There were 7706 cases of smallpox between 1871 and 1874  in Birmingham, oddly enough 6795 of these people had been vaccinated, perhaps they didn't have the technology correct.
by M Ross G2G6 Pilot (218k points)
edited by M Ross
+11 votes
My father's mother died when he was one year old. His care was then the responsibility of his older sister who was 15 years old. One year later (October 1918) she died according to her death certificate of Le Gripp (Spanish Flu). With no caregiver, his father struggled, fell into ill health and gave him away to another family. He never knew what had happened to his father or mother.
by Robert Mahan G2G Crew (530 points)
Tragic story,   I'm sure you'll piece together as many facts as you can about your grandparents and aunt..... even if your father isn't alive to appreciate it.
Thanks for the response. I have found many answers and they have made the story even sadder. His mother committed suicide when he was 6 months old. His older brother who he never saw again ended up spending 30 years in California mental hospitals, dying there. In some sense, I'm glad he never found out.
+10 votes
In 1804 my 4x great-grandfather, Capt. Edward Worthington, left his home at Worthington Station, Kentucky, to travel on business to New Orleans. Once there, he contracted yellow fever and died. We have no idea where he was buried.

Then, in June of 1919, my grandfather, J.P. Griggs, was running the Rondale Hotel in Adrmore, Oklahoma. He became ill and a doctor sat up with him all night, but left in the morning for find himself some breakfast. When he returned, Joe had succumbed to the disease and died from "natural causes."  I always thought it was probably the Spanish flu, but can't prove it as OK didn't keep death records then.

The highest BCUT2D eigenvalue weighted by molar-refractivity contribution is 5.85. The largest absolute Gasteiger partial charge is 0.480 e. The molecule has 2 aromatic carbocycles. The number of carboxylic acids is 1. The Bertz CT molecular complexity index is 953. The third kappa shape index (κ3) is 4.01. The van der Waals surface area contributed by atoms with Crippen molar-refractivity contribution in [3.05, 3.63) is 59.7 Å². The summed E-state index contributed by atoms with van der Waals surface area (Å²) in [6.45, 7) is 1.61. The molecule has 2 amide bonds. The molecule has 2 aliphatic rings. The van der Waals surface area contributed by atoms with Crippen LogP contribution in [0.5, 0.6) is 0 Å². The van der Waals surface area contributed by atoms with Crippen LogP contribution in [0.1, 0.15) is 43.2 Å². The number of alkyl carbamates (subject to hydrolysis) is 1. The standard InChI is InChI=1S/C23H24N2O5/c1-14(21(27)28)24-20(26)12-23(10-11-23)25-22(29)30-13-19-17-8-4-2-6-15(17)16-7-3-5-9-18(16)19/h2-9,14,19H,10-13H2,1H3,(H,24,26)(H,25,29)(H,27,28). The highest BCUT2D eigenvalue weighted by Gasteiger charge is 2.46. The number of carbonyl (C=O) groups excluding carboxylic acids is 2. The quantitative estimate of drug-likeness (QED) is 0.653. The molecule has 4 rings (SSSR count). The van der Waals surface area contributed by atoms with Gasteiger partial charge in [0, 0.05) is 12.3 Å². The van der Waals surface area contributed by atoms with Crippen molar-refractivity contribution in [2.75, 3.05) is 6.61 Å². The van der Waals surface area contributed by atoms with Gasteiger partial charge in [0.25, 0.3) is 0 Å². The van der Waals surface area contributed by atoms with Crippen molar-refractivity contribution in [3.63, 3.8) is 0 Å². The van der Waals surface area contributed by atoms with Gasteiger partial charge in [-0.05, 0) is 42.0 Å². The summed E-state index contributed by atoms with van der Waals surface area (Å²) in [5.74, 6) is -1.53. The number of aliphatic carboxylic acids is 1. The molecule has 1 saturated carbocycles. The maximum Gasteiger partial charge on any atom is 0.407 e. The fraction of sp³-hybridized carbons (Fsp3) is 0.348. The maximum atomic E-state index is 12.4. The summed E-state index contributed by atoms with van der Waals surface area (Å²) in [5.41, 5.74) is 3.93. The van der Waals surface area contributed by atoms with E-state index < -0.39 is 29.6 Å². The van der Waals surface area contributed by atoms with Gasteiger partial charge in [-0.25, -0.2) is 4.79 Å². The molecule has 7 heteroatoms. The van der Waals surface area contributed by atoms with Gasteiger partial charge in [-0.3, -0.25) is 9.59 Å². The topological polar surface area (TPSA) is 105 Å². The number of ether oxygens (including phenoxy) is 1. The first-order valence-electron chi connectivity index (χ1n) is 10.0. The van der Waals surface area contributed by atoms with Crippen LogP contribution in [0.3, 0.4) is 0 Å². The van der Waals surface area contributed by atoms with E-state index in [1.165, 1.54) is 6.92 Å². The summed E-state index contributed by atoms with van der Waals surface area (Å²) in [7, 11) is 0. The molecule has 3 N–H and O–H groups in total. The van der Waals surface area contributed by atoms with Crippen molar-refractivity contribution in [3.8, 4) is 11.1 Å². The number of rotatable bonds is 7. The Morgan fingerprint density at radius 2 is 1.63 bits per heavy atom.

by Carolyn Vosburg G2G6 (6.0k points)
+9 votes
My ancestor Reck Tina Hyman (Hyman-460) along with several of her relations died in a local epidemic that was in South Carolina between 1909-1911.  The newspapers called it "pellagra".  It was later believed to be a Niacin deficiency in their mostly corn based diet.
by Leigh Geschwill G2G3 (3.5k points)
Pellagra = niacin deficiency. That's what it's called. Characterized by the three Ds: dementia, diarrhea, and dermatitis (a peeling and blistery rash, especially on sun-exposed skin).
I've seen a documentary about this.  It was caused by a change in how they processed corn, inadvertently removing some nutrition. Poorer people in particular depended on the corn for the majority of their diet.

It took a brave doctor to figure it out, people thought it was an infectious disease, he actually injected himself with nasty samples from sick people to show it wasn't contagious.  Part of the problem was he was a "yankee" from up north, so the locals didn't trust him, but eventually he was proved right.
+8 votes

My aunt, [[Jackson-24521 | Florence Orlene Jackson]] (born 1924) wrote in her Memories of My Childhood and Younger Days, about Diphtheria in Georgia, United States:

" I don't remember too much about my early years. I do remember being paralyzed and our house was quarantined. Helen and J. H. had diphtheria. Dr. Hembry came out and stayed with us most of the time. He gave us all anti-toxin to keep us from getting sick. He gave me toxin that paralyzed me. I stayed in the bedroom with the fireplace, and remember seeing Mama or Dr. Hembry holding J. H. (just a baby) and a pillow. We had a big coffee pot in the fireplace. Neighbors would come and put pots of food on the back porch. No one else could come in. Helen was in the adjoining room. We all survived the diphtheria."

As one genealogist recently suggested, it is a good time for people living today to keep a diary of the events of COVID-19 to pass down to our descendants.

by Brenda Breland Shaffer G2G4 (4.7k points)